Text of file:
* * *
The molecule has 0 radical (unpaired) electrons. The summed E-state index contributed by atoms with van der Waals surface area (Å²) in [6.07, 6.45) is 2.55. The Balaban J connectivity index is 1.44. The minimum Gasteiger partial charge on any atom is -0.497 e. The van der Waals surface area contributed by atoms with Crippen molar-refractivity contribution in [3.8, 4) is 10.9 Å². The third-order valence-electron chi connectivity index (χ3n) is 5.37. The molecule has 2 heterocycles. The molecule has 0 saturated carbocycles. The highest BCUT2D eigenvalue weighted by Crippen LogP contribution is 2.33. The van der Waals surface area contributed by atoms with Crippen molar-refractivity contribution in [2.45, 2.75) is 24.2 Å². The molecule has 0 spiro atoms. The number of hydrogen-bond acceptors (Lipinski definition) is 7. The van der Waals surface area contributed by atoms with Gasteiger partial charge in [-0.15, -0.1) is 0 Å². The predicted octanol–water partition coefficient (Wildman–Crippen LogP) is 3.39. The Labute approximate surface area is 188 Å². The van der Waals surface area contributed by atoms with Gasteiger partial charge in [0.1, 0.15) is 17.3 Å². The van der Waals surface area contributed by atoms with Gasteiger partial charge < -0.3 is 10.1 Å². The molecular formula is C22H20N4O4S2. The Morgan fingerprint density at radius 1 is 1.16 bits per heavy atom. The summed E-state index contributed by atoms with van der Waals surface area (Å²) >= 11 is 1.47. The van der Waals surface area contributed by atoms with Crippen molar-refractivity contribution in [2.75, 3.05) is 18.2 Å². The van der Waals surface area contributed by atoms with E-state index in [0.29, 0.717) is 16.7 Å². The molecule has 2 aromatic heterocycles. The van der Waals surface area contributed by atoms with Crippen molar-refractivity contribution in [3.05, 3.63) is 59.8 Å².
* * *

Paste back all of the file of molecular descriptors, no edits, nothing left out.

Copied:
The molecule has 0 radical (unpaired) electrons. The summed E-state index contributed by atoms with van der Waals surface area (Å²) in [6.07, 6.45) is 2.55. The Balaban J connectivity index is 1.44. The minimum Gasteiger partial charge on any atom is -0.497 e. The van der Waals surface area contributed by atoms with Crippen molar-refractivity contribution in [3.8, 4) is 10.9 Å². The third-order valence-electron chi connectivity index (χ3n) is 5.37. The molecule has 2 heterocycles. The molecule has 0 saturated carbocycles. The highest BCUT2D eigenvalue weighted by Crippen LogP contribution is 2.33. The van der Waals surface area contributed by atoms with Crippen molar-refractivity contribution in [2.45, 2.75) is 24.2 Å². The molecule has 0 spiro atoms. The number of hydrogen-bond acceptors (Lipinski definition) is 7. The van der Waals surface area contributed by atoms with Gasteiger partial charge in [-0.15, -0.1) is 0 Å². The predicted octanol–water partition coefficient (Wildman–Crippen LogP) is 3.39. The Labute approximate surface area is 188 Å². The van der Waals surface area contributed by atoms with Gasteiger partial charge in [0.1, 0.15) is 17.3 Å². The van der Waals surface area contributed by atoms with Gasteiger partial charge < -0.3 is 10.1 Å². The molecular formula is C22H20N4O4S2. The Morgan fingerprint density at radius 1 is 1.16 bits per heavy atom. The summed E-state index contributed by atoms with van der Waals surface area (Å²) >= 11 is 1.47. The van der Waals surface area contributed by atoms with Crippen molar-refractivity contribution in [2.75, 3.05) is 18.2 Å². The van der Waals surface area contributed by atoms with E-state index in [0.29, 0.717) is 16.7 Å². The molecule has 2 aromatic heterocycles. The van der Waals surface area contributed by atoms with Crippen molar-refractivity contribution in [3.05, 3.63) is 59.8 Å².